Apart from Keats’ other Odes, when I first read “Ode to a Nightingale,” “Ode on a Grecian Urn” and “Ode to Autumn” at the graduation level of the University of Calcutta, I felt that in a romantic bid Keats was as if walking into different studios — of music, sculpture, and nature respectively — in a quest for the ideal. And I felt that he stood refuted by the “deceiving elf” of a Nightingale and the Cold Pastoral” of a Grecian Urn as he sought for the ideal of their peripheries. But the ephemeral Autumn (through its Autumnal decay) offered him solace by stripping off his notions of the conventional ideal, by giving an ‘outside / beyond’ meaning to his transcendental moment of poetry by saying, “Think not of them, thou hast thy music too—” I shall relate how Kiriti does just this in his trilogy Dreams of the Sacred and Ephemeral and create a graph of his essentially ‘Indian’ romantic triad. Just as the Nightingale and the Grecian Urn flung Keats back to his prosaic and mundane reality after allowing momentary participation with the fleeting ‘ideal,’ so is it with Kiriti’s My Glass of Wine which he gets sentimentally spongy on, and The Reverse Tree which allows him a momentary glimpse of the ideal’s obliqueness and ‘otherness.’ They are more prose than poetry, and they define for him the prosaic. Finally, Healing Waters Floating Lamps allows him his share of the ideal that can be realized from earth-bound reality’s fold, much like Keats’ Autumn, and also keeps ajar for him the doors of the ephemeral and the beyond (the ‘outside’ to).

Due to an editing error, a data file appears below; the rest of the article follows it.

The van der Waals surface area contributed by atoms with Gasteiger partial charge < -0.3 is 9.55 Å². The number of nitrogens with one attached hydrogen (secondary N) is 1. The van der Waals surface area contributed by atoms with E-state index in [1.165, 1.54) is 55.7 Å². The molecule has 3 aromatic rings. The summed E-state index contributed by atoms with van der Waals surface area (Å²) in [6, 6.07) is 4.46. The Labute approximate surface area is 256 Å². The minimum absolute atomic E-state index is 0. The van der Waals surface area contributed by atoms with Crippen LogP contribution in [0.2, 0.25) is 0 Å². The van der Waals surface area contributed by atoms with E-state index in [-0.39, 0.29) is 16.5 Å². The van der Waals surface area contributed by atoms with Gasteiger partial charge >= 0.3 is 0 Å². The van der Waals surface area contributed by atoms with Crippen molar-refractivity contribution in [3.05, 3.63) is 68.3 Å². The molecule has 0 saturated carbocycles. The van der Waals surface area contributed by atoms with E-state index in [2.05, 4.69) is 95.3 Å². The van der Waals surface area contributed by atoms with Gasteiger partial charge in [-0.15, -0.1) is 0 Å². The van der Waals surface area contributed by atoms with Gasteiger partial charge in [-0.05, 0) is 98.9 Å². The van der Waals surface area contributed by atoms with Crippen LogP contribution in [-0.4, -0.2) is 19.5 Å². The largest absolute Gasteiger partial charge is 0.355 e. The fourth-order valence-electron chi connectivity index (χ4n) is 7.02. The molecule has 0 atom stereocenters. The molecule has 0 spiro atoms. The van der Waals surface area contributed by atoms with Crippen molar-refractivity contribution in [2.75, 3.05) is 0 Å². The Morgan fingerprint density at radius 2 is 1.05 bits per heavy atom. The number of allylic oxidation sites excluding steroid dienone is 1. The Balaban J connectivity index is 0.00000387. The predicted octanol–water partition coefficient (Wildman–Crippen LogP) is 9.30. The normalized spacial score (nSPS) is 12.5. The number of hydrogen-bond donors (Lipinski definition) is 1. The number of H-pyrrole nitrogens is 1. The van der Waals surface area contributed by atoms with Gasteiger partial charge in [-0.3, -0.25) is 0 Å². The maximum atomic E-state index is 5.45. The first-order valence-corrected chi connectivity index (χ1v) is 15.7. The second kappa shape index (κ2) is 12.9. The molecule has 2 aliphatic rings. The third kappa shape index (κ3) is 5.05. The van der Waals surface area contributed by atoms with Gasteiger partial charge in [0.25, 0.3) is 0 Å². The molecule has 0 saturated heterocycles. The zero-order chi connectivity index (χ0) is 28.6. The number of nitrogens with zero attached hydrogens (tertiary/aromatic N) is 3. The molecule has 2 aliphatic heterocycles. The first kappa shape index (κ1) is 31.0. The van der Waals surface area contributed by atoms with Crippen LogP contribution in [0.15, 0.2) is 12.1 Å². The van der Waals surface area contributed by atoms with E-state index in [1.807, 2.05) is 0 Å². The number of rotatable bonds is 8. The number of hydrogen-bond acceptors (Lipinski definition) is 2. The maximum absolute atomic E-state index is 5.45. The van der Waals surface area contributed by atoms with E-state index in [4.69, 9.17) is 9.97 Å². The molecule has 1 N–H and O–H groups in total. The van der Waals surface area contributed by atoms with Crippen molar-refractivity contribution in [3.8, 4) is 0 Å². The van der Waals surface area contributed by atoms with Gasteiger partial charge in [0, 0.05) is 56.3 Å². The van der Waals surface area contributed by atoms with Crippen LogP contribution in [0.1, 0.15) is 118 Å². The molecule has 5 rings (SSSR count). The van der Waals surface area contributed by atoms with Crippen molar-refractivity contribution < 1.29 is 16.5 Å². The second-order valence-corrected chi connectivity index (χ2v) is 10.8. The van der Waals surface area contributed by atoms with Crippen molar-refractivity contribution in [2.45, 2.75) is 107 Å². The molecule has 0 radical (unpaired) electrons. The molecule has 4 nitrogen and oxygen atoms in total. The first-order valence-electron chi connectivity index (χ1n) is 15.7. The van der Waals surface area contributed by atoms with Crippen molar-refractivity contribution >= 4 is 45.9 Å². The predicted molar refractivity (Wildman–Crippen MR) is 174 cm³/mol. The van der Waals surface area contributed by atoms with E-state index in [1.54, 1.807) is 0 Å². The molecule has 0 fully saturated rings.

Over the years expressions have changed their forms, and we can anticipate a postmodern author to reflect the Keatsian psyche but with a new expression altogether. For him, Keatsian versification might recede to the backdrop and he might refrain from stating his poetic anxiety by not beginning with “My heart aches…” (c.f. “Ode to a Nightingale”). He might reinstate his faith on “Bacchus and his pards” (Ibid.) but in an altogether new “glass of wine.” That is what Kiriti does in My Glass of Wine, in fine prose and verse well-knit to bring about a profound effect on the minds of the readers. Spurred by his unbranded “homemade wine” he feels “spiritually baptized” and craves for his “olden golden days” in the poem titled “Blood Related.” He flouts religions and territories but not divinity, and thereby banks upon a “blood relation” which for him is “impeccable” as the “legacy goes on” between “Father and son,” — time past and time present. Interestingly, he chooses for his Dreams of the Sacred and Ephemeral, the iconic kingfisher instead of the nightingale to don the cover page with. It is a speckled and barred black and white kingfisher, or in common terms, the Asian ‘Pied Kingfisher’ of the species Ceryle Rudis. Here Kiriti retains his Asiatic ethos. “Its black and white plumage, crest and the habit of hovering over clear lakes and rivers before diving for fish make it distinctive,” says Linnaeus in the landmark 10th edition of his Systema Naturae (1758). Kiriti deliberately chooses the bird over the Keatsian nightingale to define his pursuit for truth all the better, instead of leaving it in the mould of the Grecian Urn’s paradox of “Beauty is truth, truth beauty.” He dives into remembrance and comes out with “the story of his watching movies” in his beak, in the poem titled “Namesake.” Emotions flood his brain as “Rains.” His first book clearly projects how the “rains” ‘dampen’ “the (poetic) interior and cannot be seen.” Such agony received by him from his “glass of wine” prepares the poet to try his situation under The Reverse Tree.